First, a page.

Slides in this set

Slide 1

Preview of page 1

PSYCHOLOGY…read more

Slide 2

Preview of page 2

Stress can be defined in two different ways:
· A range of bodily responses to any
demands upon the person
Stressor Stress
· A state which occurs when there is a gap
There are two types of stress:
between how a person perceives the
· Daily Hassles ­ these are relatively minor
demand being made on them and their
perception of their ability to cope with
· Life Changes- these are also known as these demands
critical life events
The best research methods for investigating
stress is observations and questionnaires/ Stress
interviews Stress
Reaction…read more

Slide 3

Preview of page 3

How the body responses to stress
Symptoms of Stress
Structure of the nervous system.
· Rapid speech
· Increase in blood pressure
Central nervous Peripheral nervous
· Increase in heart rate system system
· Fidgeting
· Short tempered
Somatic NC
· Sweating Brain Spinal Cord
· `Butterflies' Autonomic NC
Is stress a bad thing? Pituitary gland
Generally speaking yes. It can lead to Hypothalamus
Parasympathetic Sympathetic
depression, catching colds/viruses, heart Branch Branch
attacks etc. It also weakness the immune (slows down (speeds up
system. activity) bodily
This is called IMMUNOSUPPRESSION processes)
The body is prepared to fight or run away. This is based on evolutionary ancestors who had to cope
with various dangers. This is called Fight- Flight Response.…read more

Slide 4

Preview of page 4

Bodies Response to Stress
(Hypothalamus-Pituitary adrenal) (Sympatho-Adrenomedullary)
HPA is involved with chronic long term SAM is involved with acute short term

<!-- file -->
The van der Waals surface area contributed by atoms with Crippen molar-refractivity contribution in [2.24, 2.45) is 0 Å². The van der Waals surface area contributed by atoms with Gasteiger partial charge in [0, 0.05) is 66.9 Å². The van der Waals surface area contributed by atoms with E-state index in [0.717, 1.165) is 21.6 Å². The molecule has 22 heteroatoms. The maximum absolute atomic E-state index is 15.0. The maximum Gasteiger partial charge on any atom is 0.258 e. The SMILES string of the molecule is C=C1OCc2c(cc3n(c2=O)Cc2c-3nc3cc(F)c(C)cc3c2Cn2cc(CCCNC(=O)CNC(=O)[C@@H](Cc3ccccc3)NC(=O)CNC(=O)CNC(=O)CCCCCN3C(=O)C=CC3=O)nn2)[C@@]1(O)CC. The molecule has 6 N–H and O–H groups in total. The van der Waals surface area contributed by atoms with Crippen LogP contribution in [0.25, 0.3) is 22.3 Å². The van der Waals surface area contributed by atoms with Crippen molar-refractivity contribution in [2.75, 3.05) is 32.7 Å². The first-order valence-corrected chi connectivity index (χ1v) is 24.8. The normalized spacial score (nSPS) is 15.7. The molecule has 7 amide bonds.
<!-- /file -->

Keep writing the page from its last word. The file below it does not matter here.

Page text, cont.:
stress stress
Adrenal cortex
Hypothalamus which releases Hypothalamus Adrenaline and
activates...... corticosteroids e.g.. Activates..... noradrenalin
ACTH Sympathetic Branch
Pituitary Gland to be released, of the Autonomic Adrenal Medulla to
which causes..... which acts on nervous system releases....
the...... which causes.........…read more

Slide 5

Preview of page 5

Selye (1970)
-produced a model showing bodily responses to stress called General Adaptation
Syndrome (GAS)
Alarm Reaction Resistance Exhaustion
Alarm Reaction:
threat recognised, HPA and SAM systems Stressor
initiated maintained
SAM activity decreases, HPA remains or even
increases but because we have limited
resources of hormones to cope eventually our + his research has increased our understanding of the
resistance lowers effects of stress on the body and the link between
Exhausted: stress and illness
if the stress persists, response systems break - The initial research was carried out on rats which
limits the ability to generalise the findings to human
down, leading to fatigue, anxiety, depression,
stress related illnesses or even death…read more

Slide 6

Preview of page 6

Research Studies on Stress Related
Stress and the Immune System
Kiecolt-Glaser et al (1995) Results: Wounds healing took on average 9
Method: In the study with a matched pairs days longer for the careers than the
control group.
design, a punch biopsy was used to create
Conclusion: Long-term stress impairs the
a small wound on the arms of 13 women effectiveness of the immune system to
who cared for relatives with the heal the wounds
Alzheimer's disease, which is a very Evaluation: Sweeney (1995) also found that
stressful job. A control group of 13 people people caring for relatives with dementia
took longer than the control group to heal
also took part who are matched by jobs, the wounds. However, for both studies
income and age. the two groups may have varied in other
ways apart from the stress of being a
career. The effects on the carers could be
due to poor diet, lack of sleep etc. the
study only contained a small number of
participants- food more reliable results it
should be repeated with a larger number.
The matching was inexact as well.…read more

Slide 7

Preview of page 7
Preview of page 7

Slide 8

Preview of page 8
Preview of page 8

Slide 9

Preview of page 9
Preview of page 9

Slide 10

Preview of page 10
Preview of page 10


No comments have yet been made

Similar Psychology resources:

See all Psychology resources »